4. The starter/backup thing. I assumed that Darren Collison was going to be a better college player than a pro. It might have been because he played at UCLA for four years, and guys like Westbrook and Holiday seemed more NBAish. DC eased into a comfortable fit at New Orleans, playing behind CP3, a nice situation -- and then Paul got hurt. Suddenly Collison was starting and playing big minutes and tearing things up. Part of it was that he was a mature, polished player, with all of that college experience. His aforementioned speed, a legit NBA weapon, also helped, along with sheer new guy novelty. And it played out from there, as Collison might not have been a top 10 NBA PG, but he was marked as a viable starter. He was traded and stepped into the role, first in Indiana and then in Dallas. The results weren't so good, certainly not by the standards of two teams that compete pretty consistently at a very high level.
But what's funny, in the aftermath of Collison's failure to thrive as a starter on two NBA playoff teams, is that his signing is exactly the type of thing the Clippers of old would have done, getting him on a good low-cost deal to be their starter -- and we would have been excited about it. You know, after Chris Paul left and signed with Dwight Howard in Houston, forming a ready-made NBA dynasty--wait, that didn't happen? Paul is still on the Clippers AND they signed Collison? The Clippers have a viable, if not quite playoff team-sufficient, NBA starter as their backup? The strange trip for longtime Clipper fans continues to get stranger, and we're not used to this type of precision and surplus. In my last set of scribblings I noted the period where the Clippers had no ability to make 3 pt shots, a strong contrast to the new roster's potency. But even if you combine that intriguing note with the primary topic of QCBMs, you still don't have a saga that compares to the sad parade of Clipper point guards. In the days before Sam Cassell miraculously appeared at the helm, Collison's signing would have been an instance of staggering good fortune. As with QCBMs, Clipper guards were always long on potential and short on performance, and the good ones weren't that good -- put Dooling, Jaric, and Livingston in that category. In actual fact and court time there was a steady diet of true scrubs like Doug Overton and Rick Brunson, along with multiple appearances of Derrick Martin. And in spite of myself I can't help but add the Andre Miller abortion -- imagine Collison leading that team, backed up by a rising Jaric, and smile at the pleasant fantasy, allowing yourself to forget the horrid, lingering bitterness for just a moment. It's called karma-building, my fellow citizens: we lived through those dark days in order to reach this new world.
5. Dealmaking and the Chris Paul Factor. We know that nothing happens on the Clippers that doesn't make sense to Chris Paul, especially not now. The fact that Collison was Paul's backup four years ago, and that he has come back for another go-round, would seem to be a major stamp of approval from CP3. When we were wondering about how Bledsoe would be replaced and what might happen with Billups, Paul and the Clippers clearly had another idea. The fact that the Clippers look at all sorts of choices and options and develop strategies and implement determined plans still takes a lot of getting used to (Elgin, we'll always love you). It's even more impressive that they were able to strike so quickly on multiple fronts. The deals for Paul and Rivers and the Bledsoe trade were all managed expertly, and the signing of Matt Barnes was handled quite nicely, a good reward and a good deal for both parties. It was also done with the idea that there would be enough of the MLE left to sign Collison. The equation was a delicate one, requiring careful calibration. In fact, it seems like it would have hardly been possible if there wasn't a strong desire for it to work. These guys all want to play together, and the guy who decides how the jerseys are handed out is Chris Paul, more or less. Probably more. He liked having Collison as a young backup in New Orleans. He likes it even more now.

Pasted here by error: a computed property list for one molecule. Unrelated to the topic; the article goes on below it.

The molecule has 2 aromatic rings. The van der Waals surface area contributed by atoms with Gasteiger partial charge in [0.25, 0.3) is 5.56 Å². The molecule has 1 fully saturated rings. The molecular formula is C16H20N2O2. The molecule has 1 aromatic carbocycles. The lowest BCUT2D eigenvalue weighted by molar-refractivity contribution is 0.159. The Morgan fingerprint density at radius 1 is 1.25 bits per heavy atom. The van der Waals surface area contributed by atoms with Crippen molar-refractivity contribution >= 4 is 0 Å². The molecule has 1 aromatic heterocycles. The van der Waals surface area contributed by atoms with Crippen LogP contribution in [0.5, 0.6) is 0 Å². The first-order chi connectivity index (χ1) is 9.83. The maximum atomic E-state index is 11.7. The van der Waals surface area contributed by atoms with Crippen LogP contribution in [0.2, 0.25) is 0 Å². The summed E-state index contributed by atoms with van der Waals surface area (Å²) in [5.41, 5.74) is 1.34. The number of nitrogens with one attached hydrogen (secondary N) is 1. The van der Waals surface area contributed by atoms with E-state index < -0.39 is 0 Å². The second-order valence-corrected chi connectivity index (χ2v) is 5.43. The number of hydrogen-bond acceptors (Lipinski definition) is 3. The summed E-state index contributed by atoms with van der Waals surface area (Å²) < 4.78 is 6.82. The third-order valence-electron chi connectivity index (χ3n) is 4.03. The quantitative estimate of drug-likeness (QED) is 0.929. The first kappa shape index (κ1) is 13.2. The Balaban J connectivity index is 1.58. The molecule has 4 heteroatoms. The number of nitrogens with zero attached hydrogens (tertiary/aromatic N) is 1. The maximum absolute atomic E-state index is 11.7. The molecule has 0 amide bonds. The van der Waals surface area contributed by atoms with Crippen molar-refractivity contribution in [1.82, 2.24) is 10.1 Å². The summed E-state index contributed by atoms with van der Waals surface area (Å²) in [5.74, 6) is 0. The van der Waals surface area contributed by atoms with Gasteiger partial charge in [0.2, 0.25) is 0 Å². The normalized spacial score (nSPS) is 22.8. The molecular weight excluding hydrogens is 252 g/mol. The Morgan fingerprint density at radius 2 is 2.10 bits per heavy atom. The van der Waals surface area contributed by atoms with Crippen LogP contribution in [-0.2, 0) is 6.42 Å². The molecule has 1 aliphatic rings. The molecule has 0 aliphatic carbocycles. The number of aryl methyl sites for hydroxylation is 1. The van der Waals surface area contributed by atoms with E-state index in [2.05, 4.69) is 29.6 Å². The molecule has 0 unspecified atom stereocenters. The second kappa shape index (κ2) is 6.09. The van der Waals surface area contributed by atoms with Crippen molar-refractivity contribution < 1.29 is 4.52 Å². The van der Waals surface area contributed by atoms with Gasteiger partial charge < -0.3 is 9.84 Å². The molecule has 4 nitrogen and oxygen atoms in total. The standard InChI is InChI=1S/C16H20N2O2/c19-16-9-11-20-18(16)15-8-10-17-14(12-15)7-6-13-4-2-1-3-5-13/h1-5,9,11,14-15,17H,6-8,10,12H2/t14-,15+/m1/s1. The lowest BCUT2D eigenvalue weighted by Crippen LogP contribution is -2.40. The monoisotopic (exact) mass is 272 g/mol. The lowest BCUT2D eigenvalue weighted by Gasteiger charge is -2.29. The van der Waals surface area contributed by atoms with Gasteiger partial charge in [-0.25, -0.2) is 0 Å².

6. UCLA/Locals factor. Every Bruin basketball fan has to love Darren Collison. There's literally not a single thing to dislike. He had a great career, and same fan has to be happy that he has done so well in the NBA, easily surpassing limited expectations. He's a likable, solid, exciting player, really fun to watch, clearly a good guy with his head screwed on straight, a player who lets his game speak for his personality, rather than the other way around. I'll eventually get around to what it means and suggests for the Clippers to have three Bruins on this particular roster (its own post), but getting Collison back home, and playing an important role on such a good team has an element of pure, local LA joy. In the aftermath of the deal it was mentioned that DC's signing tied all of the other moves together somehow. In truth it was a minor adjustment relative to a longterm deal for Paul on top of Griffin's contract, and bringing in Rivers. But every single detail, every moment of preparation and each discrete particle of personality and performance contributes to the chemistry project of building an elite NBA basketball team. The Clippers are both lucky and good now, working from strength to strength to strength. They're stalwart and unassuming, focused on their united mission, well aware that nothing in the past matters, that the time is now. Those values are obviously manifest in Chris Paul, along with Doc Rivers and Blake Griffin and Saint Ralph (a true immortal) and a number of others. But I honestly don't know that I can think of a more focused, unassuming, and dedicated player than Darren Collison, some one who has always done his best to play the right way. There were many nights when we saw that special humility and dynamism on display at Pauley Pavilion. Now, in a perfectly fitted role, we get to see him play at Staples and in a Clipper uniform, hopefully for some time to come and with great success. There are all sorts of good guys on this new Clipper team, all sorts of great stories and superior skill sets and fun personalities; it's a cool and exciting, stacked squad, an unprecedented eventuality. And Darren Collison is a quiet standout, a guy who, for me, adds a special something, that last bit of sweetener. Favorite new Clipper, or new favorite Clipper? I can't decide, not yet, but I love the guy and his game and you can tell I'm thinking about it.